During my junior and senior years at NYU, I lived in a three-bedroom, third-floor walkup apartment on St. Mark’s Place in the East Village. There was always something to do, somewhere to go, and something to see. 

I lived around the corner from longstanding establishments like Veselka and McSorley’s, with speakeasy bars, ramen shops, creperies, and Korean BBQ just a few blocks away. I’m also a big fan of craft beer, so living near places such as Good Beer, Jimmy’s No. 43, The Hop Devil, and Zum Schneider (among many others) was fantastic. 

My share was just under $1,000 a month. My biggest complaint was, unsurprisingly, space. I could only fit a twin bed, a small desk, and shelf in my room, which left virtually no floor space. At least I had a living room, which was a livable size but my kitchen and bathroom were cramped. The apartment (and the building as a whole) tended to gather dust and dirt easily, and mice would occasionally creep.

My lease was going to expire at the end of June, and I knew that I wanted to find a new place. For one thing, I couldn’t justify the $300 rent increase for renewing (even when split amongst three people, was high considering the lack of space). Plus, after two years, I felt like it was time to move on. 

I knew that I wanted to try to stay in Manhattan, so I began compiling a list of neighborhoods in which I’d want to live. I wanted to try and stay close to Union Square, so I  was thinking East Village, SoHo, West Village, Gramercy, Lower East Side, and the Financial District. 

Finally, I included the Upper West Side: while further from Union Square, I had come to love the neighborhood for its diversity and community feel. I had occasionally explored the area over the past four years, when I wanted to get away from the bustle of everyday life in the East Village/Union Square areas. 

Even the busier areas in the 70s and 80s – especially around Broadway – felt a lot less claustrophobia-inducing.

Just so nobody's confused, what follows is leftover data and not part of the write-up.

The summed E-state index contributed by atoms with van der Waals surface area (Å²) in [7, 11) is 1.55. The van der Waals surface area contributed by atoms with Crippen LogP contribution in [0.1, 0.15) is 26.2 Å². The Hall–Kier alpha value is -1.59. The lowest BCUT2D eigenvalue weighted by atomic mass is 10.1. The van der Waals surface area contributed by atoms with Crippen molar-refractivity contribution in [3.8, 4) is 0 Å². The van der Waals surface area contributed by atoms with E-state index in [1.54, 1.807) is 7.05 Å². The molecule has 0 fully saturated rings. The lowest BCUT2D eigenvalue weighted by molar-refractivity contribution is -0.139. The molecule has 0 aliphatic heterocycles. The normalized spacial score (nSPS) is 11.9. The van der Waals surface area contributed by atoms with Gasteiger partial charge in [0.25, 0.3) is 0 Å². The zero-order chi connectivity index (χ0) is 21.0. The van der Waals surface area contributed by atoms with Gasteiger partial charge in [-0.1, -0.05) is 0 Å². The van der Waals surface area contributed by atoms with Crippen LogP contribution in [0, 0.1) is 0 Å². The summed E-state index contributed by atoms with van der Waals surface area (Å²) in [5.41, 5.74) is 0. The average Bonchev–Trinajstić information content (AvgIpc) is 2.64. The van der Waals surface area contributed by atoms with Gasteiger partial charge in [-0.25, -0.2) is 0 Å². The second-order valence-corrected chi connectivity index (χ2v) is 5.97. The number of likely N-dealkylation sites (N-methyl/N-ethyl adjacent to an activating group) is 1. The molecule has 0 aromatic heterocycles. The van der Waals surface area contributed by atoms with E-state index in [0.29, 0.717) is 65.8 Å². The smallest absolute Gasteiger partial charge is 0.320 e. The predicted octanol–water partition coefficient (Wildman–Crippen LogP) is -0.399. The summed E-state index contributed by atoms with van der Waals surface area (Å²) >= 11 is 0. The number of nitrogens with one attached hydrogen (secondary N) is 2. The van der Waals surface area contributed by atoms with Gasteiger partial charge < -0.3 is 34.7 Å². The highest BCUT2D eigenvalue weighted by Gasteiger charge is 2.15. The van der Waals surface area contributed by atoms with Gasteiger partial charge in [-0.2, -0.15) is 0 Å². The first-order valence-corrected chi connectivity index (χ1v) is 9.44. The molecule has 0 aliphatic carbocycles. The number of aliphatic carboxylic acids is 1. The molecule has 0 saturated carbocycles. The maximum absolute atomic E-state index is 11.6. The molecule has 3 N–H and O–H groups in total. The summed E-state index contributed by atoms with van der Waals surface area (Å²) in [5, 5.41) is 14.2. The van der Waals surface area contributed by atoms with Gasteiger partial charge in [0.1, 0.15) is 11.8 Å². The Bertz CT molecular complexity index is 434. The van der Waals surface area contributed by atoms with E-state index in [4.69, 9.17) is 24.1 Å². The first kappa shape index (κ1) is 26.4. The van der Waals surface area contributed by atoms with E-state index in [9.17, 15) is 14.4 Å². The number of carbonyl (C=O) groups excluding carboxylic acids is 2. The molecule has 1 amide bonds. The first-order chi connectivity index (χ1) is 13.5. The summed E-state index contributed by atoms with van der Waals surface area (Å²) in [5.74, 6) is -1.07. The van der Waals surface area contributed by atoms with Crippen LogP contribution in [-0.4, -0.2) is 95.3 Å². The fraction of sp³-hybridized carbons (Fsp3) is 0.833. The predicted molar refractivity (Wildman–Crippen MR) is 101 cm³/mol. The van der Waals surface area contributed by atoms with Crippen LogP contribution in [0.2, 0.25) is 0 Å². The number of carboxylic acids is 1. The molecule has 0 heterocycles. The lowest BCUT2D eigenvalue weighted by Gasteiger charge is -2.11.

Fortunately, someone I knew from class who had a similar budget and living habits was also looking for an apartment and roommate, so we decided to look together. Thus began a month of replying to listings from Craigslist, NakedApartments, StreetEasy, and brokerage sites. 

On the last day we had given ourselves to look, our broker contacted us. Two listings on the Upper West Side had just come onto the market, he said, and one of them could just be “the one” for you. 

The first place was slightly underwhelming. The second place, on 94th and Amsterdam, was up three flights of stairs, but as we walked in, I was immediately taken with the spacious living room, the separate dining alcove, and eat-in kitchen. 

Further exploration revealed good-sized bedrooms, closets and plenty of light. The tenant also told us that she had never had any problems with bedbugs or rodents, and a laundromat was only a half a block away. We moved in a week and a half later, over the first weekend of this past August.

In my new neighborhood, the streets generally stay clean, and I’m not instantly surrounded by people when I step out of my building, unlike on St. Mark’s. 

I can hear some street noise from my window, but it’s mainly the sound of cars driving by, instead of fire trucks and drunk revelers. I live four or five blocks from three supermarkets (and a ten minute walk from Zabar’s), and I can get to school (near Union Square) in 20 minutes, door-to door on the 2/3 express trains – the entrance to the 96th street station is only a block away.

There are plenty of restaurants and bars up here, and the general atmosphere is much calmer; it’s still lively at night, but nowhere near as lively as St. Mark’s. My old apartment hadn’t been particularly susceptible to noise (it was in the back of the building), but I had lost track of the times I had come home at night – or left in the morning – to see vomit, urine, paper plates, and other garbage just outside the front door. That scenery got old…fast. 

My current apartment does have its little imperfections: the floors are slightly slanted, my bathtub is strangely placed, and my counter space is still limited. But it’s pretty close to perfect, at least for now. I’m paying just under $1,400/month – a little higher than I had hoped – but I’m more than satisfied overall with my new neighborhood. I definitely want to stay here for a while, and can’t wait to see explore what else it has to offer.  


Transitions highlights New Yorkers’ first impressions as they transition from one neighborhood to another. Want to tell us your transition story? Drop us an email.

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Note: BrickUnderground articles occasionally include Featured Partners and Resource Directory members when their expertise is relevant to the story.

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Transitions asks New Yorkers how their new 'hoods stack up against their old ones.